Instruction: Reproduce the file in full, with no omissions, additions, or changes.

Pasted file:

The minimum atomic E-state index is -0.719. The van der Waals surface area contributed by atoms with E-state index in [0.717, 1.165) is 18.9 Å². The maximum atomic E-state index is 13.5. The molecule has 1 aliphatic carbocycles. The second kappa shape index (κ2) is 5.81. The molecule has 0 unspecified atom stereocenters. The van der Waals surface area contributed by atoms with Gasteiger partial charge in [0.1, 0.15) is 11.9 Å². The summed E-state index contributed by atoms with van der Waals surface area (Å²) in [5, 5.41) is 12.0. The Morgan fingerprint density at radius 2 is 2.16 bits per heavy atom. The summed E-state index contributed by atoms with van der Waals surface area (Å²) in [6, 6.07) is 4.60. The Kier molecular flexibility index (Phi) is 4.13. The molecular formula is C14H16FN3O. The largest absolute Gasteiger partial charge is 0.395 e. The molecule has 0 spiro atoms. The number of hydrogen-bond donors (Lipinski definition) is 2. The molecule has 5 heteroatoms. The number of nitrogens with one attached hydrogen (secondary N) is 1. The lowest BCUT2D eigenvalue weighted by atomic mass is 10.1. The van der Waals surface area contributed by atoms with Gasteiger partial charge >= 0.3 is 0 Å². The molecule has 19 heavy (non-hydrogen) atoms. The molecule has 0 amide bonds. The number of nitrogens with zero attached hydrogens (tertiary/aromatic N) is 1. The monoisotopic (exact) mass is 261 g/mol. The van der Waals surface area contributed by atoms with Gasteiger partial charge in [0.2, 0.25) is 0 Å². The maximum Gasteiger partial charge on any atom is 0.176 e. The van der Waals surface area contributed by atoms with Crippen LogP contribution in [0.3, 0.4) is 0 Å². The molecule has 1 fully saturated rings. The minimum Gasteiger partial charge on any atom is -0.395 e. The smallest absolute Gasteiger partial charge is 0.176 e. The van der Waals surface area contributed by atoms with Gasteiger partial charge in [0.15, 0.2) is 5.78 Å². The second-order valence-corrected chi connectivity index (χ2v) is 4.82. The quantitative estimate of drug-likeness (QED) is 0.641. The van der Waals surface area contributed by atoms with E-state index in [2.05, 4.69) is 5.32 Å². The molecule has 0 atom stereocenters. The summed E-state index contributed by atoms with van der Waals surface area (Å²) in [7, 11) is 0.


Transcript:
The minimum atomic E-state index is -0.719. The van der Waals surface area contributed by atoms with E-state index in [0.717, 1.165) is 18.9 Å². The maximum atomic E-state index is 13.5. The molecule has 1 aliphatic carbocycles. The second kappa shape index (κ2) is 5.81. The molecule has 0 unspecified atom stereocenters. The van der Waals surface area contributed by atoms with Gasteiger partial charge in [0.1, 0.15) is 11.9 Å². The summed E-state index contributed by atoms with van der Waals surface area (Å²) in [5, 5.41) is 12.0. The Morgan fingerprint density at radius 2 is 2.16 bits per heavy atom. The summed E-state index contributed by atoms with van der Waals surface area (Å²) in [6, 6.07) is 4.60. The Kier molecular flexibility index (Phi) is 4.13. The molecular formula is C14H16FN3O. The largest absolute Gasteiger partial charge is 0.395 e. The molecule has 0 spiro atoms. The number of hydrogen-bond donors (Lipinski definition) is 2. The molecule has 5 heteroatoms. The number of nitrogens with one attached hydrogen (secondary N) is 1. The lowest BCUT2D eigenvalue weighted by atomic mass is 10.1. The van der Waals surface area contributed by atoms with Gasteiger partial charge >= 0.3 is 0 Å². The molecule has 19 heavy (non-hydrogen) atoms. The molecule has 0 amide bonds. The number of nitrogens with zero attached hydrogens (tertiary/aromatic N) is 1. The monoisotopic (exact) mass is 261 g/mol. The van der Waals surface area contributed by atoms with Gasteiger partial charge in [0.2, 0.25) is 0 Å². The maximum Gasteiger partial charge on any atom is 0.176 e. The van der Waals surface area contributed by atoms with Crippen LogP contribution in [0.3, 0.4) is 0 Å². The molecule has 1 fully saturated rings. The minimum Gasteiger partial charge on any atom is -0.395 e. The smallest absolute Gasteiger partial charge is 0.176 e. The van der Waals surface area contributed by atoms with Gasteiger partial charge in [0.15, 0.2) is 5.78 Å². The second-order valence-corrected chi connectivity index (χ2v) is 4.82. The quantitative estimate of drug-likeness (QED) is 0.641. The van der Waals surface area contributed by atoms with E-state index in [2.05, 4.69) is 5.32 Å². The molecule has 0 atom stereocenters. The summed E-state index contributed by atoms with van der Waals surface area (Å²) in [7, 11) is 0.